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September 25th marked four months since the General Data Protection Regulation (GDPR) - the biggest overhaul of data protection law in a decade - came into effect. There was a lot of fervour amongst businesses in the run-up to the big day to make sure they were compliant. There was also a lot of misinformation, which led some to believe that GDPR would be a far more seismic change than it has proved to be so far.

Now that the dust has settled, it is a good time to review your GDPR position and ensure that you are compliant with the requirements. You may have taken advice, or conducted an audit, but have you followed through on the findings and recommendations? You may have checked your personal data is well-protected but do you have processes in place to deal with subject access requests?

Regardless of your level of preparation for 25 May 2018, it is important to conduct regular internal reviews of your compliance. So, here is our 10-point checklist of the key GDPR requirements:

1. Policy

A data protection policy is an important document for any business. It should set out the types of data you process, how you keep it secure, how it is to be accessed and used, when and how it is archived or deleted, and how you deal with any requests or complaints relating to the personal data you hold.

You may have one all-powerful policy document or you may have a variety of different policies for different areas of the business or different processes. Either way, it is important that your policy is accurate and up-to-date. An off-the-shelf policy, or one which has been sat in a folder gathering real or digital dust for months or years, just isn’t good enough under GDPR. Which leads us to the next point...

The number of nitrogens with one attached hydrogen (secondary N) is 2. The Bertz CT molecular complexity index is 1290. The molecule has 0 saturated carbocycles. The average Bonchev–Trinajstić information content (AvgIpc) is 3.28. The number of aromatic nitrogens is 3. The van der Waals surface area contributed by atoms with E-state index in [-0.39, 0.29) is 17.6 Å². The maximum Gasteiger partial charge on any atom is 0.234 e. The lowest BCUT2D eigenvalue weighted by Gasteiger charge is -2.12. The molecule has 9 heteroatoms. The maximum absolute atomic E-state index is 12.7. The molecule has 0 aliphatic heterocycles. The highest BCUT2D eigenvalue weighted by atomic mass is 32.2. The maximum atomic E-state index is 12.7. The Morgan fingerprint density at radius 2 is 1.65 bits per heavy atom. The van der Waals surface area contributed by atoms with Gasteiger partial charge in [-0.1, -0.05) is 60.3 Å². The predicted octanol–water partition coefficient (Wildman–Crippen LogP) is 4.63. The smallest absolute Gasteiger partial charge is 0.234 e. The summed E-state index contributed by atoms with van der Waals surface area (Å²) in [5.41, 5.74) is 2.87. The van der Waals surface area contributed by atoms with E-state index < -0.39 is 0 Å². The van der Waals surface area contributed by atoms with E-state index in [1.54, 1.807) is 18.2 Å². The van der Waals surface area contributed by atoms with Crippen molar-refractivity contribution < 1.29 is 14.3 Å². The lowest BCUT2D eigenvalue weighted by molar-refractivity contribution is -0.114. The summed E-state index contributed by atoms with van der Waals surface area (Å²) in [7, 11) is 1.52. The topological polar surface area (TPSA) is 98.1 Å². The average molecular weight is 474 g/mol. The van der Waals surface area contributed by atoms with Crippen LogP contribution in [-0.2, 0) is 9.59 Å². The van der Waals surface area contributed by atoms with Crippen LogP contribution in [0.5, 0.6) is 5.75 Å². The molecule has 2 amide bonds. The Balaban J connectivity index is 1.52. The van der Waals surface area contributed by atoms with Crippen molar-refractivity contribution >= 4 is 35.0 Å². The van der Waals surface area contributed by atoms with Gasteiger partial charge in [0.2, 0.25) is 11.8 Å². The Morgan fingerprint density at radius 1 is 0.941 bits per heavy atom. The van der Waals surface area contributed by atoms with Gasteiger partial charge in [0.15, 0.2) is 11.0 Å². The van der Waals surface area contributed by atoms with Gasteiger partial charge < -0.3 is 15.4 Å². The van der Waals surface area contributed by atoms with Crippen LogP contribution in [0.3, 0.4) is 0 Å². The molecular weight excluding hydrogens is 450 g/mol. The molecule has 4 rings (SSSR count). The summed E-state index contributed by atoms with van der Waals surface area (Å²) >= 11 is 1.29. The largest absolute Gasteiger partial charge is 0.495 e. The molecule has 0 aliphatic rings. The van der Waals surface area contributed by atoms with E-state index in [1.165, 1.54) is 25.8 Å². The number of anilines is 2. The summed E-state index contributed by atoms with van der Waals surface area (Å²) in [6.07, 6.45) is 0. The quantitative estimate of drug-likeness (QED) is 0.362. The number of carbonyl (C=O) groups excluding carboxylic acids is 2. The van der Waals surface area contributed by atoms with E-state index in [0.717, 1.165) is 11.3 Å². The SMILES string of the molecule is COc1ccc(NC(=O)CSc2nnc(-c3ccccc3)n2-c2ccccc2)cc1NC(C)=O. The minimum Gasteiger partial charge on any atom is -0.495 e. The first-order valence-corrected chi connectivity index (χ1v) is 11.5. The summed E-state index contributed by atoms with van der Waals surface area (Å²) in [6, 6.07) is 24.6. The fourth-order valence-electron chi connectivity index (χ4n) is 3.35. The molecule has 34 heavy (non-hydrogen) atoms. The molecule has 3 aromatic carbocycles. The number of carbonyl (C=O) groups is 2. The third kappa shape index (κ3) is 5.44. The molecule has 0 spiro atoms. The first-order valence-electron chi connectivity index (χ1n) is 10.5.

2. Policy implementation

Once you have a policy, it is just as important to implement and enforce it across your business. A policy is no good, and will not provide any protection, if it gets filed away and no-one knows about it. You should implement the policy fully, for example by making your employees aware of it, asking them to review and accept it on induction, and providing staff training on it.

You should also enforce it from the top-down by monitoring employee practices and taking action if you become aware of anything that does not comply with the policy. Enforcement may include refresher training, adjustments to processes, and even disciplinary action if employees are repeatedly flouting their obligations.

3. Technical and organisational measures

You hear of having “appropriate technical and organisational measures” quite a lot in data protection. Essentially, it means that you have processes, standards, and systems in place to put your data protection policy into practice and to protect the personal data you hold in accordance with the law.

The measures you have in place will depend on a variety of factors including the sensitivity of the data, what you do with it, and the size of your business. However, whatever they are, they should be monitored, reviewed and tested to ensure they are fit for purpose and they should be used and implemented by your employees. You should also keep a record of your technical and organisational measures (e.g. back-up practices, IT security measures, physical office security, IT acceptable use policy, staff access requirements) in case you need to provide details of these to your customers or the Information Commissioner’s Office.